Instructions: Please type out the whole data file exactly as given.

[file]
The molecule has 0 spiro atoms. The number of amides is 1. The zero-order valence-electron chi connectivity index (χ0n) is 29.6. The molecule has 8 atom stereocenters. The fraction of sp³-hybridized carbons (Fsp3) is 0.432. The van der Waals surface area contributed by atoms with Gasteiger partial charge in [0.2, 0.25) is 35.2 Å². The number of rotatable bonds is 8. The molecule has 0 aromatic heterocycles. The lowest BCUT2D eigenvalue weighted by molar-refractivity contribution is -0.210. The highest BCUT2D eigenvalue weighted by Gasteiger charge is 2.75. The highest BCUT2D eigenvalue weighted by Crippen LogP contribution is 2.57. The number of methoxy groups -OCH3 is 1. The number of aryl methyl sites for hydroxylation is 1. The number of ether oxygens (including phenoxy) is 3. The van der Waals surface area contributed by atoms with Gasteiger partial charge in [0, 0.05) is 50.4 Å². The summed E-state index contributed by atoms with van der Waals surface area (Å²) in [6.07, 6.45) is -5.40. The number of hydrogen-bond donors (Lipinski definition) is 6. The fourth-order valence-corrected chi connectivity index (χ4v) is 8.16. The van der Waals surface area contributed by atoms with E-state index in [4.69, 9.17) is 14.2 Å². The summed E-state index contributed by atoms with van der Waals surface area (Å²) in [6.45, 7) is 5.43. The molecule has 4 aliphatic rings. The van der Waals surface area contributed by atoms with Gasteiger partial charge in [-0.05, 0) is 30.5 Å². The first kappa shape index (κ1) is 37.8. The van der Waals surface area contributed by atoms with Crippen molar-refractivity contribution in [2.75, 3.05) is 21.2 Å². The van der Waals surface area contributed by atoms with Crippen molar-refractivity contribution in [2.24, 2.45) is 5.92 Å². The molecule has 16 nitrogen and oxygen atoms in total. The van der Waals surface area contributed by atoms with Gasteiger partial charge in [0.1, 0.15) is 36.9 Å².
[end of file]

The molecule has 0 spiro atoms. The number of amides is 1. The zero-order valence-electron chi connectivity index (χ0n) is 29.6. The molecule has 8 atom stereocenters. The fraction of sp³-hybridized carbons (Fsp3) is 0.432. The van der Waals surface area contributed by atoms with Gasteiger partial charge in [0.2, 0.25) is 35.2 Å². The number of rotatable bonds is 8. The molecule has 0 aromatic heterocycles. The lowest BCUT2D eigenvalue weighted by molar-refractivity contribution is -0.210. The highest BCUT2D eigenvalue weighted by Gasteiger charge is 2.75. The highest BCUT2D eigenvalue weighted by Crippen LogP contribution is 2.57. The number of methoxy groups -OCH3 is 1. The number of aryl methyl sites for hydroxylation is 1. The number of ether oxygens (including phenoxy) is 3. The van der Waals surface area contributed by atoms with Gasteiger partial charge in [0, 0.05) is 50.4 Å². The summed E-state index contributed by atoms with van der Waals surface area (Å²) in [6.07, 6.45) is -5.40. The number of hydrogen-bond donors (Lipinski definition) is 6. The fourth-order valence-corrected chi connectivity index (χ4v) is 8.16. The van der Waals surface area contributed by atoms with E-state index in [4.69, 9.17) is 14.2 Å². The summed E-state index contributed by atoms with van der Waals surface area (Å²) in [6.45, 7) is 5.43. The molecule has 4 aliphatic rings. The van der Waals surface area contributed by atoms with Gasteiger partial charge in [-0.05, 0) is 30.5 Å². The first kappa shape index (κ1) is 37.8. The van der Waals surface area contributed by atoms with Crippen molar-refractivity contribution in [2.75, 3.05) is 21.2 Å². The van der Waals surface area contributed by atoms with Crippen molar-refractivity contribution in [2.24, 2.45) is 5.92 Å². The molecule has 16 nitrogen and oxygen atoms in total. The van der Waals surface area contributed by atoms with Gasteiger partial charge in [0.1, 0.15) is 36.9 Å².